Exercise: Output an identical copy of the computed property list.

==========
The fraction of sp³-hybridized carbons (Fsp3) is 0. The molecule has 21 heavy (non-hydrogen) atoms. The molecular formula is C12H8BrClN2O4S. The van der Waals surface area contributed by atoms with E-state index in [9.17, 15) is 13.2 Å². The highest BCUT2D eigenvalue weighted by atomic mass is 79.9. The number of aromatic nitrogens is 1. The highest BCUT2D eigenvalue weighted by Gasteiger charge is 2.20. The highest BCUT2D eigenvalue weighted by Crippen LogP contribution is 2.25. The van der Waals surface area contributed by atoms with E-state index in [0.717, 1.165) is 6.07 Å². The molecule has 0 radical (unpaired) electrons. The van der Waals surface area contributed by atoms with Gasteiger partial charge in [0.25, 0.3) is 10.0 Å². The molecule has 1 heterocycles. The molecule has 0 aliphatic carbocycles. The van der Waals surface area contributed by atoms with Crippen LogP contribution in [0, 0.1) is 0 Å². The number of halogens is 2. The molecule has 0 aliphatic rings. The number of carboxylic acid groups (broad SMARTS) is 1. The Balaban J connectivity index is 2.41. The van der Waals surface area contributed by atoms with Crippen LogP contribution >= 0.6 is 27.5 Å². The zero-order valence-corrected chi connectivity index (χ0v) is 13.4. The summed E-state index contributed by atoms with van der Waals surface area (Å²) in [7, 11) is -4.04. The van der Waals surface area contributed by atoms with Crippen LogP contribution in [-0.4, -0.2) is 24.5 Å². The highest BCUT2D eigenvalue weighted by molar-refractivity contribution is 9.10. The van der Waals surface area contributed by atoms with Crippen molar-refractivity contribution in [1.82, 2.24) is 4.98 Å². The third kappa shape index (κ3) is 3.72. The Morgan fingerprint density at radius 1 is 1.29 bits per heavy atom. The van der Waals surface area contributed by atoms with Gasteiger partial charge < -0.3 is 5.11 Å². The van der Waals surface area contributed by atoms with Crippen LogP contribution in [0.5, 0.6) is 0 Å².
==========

The fraction of sp³-hybridized carbons (Fsp3) is 0. The molecule has 21 heavy (non-hydrogen) atoms. The molecular formula is C12H8BrClN2O4S. The van der Waals surface area contributed by atoms with E-state index in [9.17, 15) is 13.2 Å². The highest BCUT2D eigenvalue weighted by atomic mass is 79.9. The number of aromatic nitrogens is 1. The highest BCUT2D eigenvalue weighted by Gasteiger charge is 2.20. The highest BCUT2D eigenvalue weighted by Crippen LogP contribution is 2.25. The van der Waals surface area contributed by atoms with E-state index in [0.717, 1.165) is 6.07 Å². The molecule has 0 radical (unpaired) electrons. The van der Waals surface area contributed by atoms with Gasteiger partial charge in [0.25, 0.3) is 10.0 Å². The molecule has 1 heterocycles. The molecule has 0 aliphatic carbocycles. The van der Waals surface area contributed by atoms with Crippen LogP contribution in [0, 0.1) is 0 Å². The number of halogens is 2. The molecule has 0 aliphatic rings. The number of carboxylic acid groups (broad SMARTS) is 1. The Balaban J connectivity index is 2.41. The van der Waals surface area contributed by atoms with Crippen LogP contribution >= 0.6 is 27.5 Å². The zero-order valence-corrected chi connectivity index (χ0v) is 13.4. The summed E-state index contributed by atoms with van der Waals surface area (Å²) in [7, 11) is -4.04. The van der Waals surface area contributed by atoms with Crippen LogP contribution in [-0.4, -0.2) is 24.5 Å². The highest BCUT2D eigenvalue weighted by molar-refractivity contribution is 9.10. The van der Waals surface area contributed by atoms with Crippen molar-refractivity contribution in [1.82, 2.24) is 4.98 Å². The third kappa shape index (κ3) is 3.72. The Morgan fingerprint density at radius 1 is 1.29 bits per heavy atom. The van der Waals surface area contributed by atoms with Gasteiger partial charge < -0.3 is 5.11 Å². The van der Waals surface area contributed by atoms with Crippen LogP contribution in [0.5, 0.6) is 0 Å².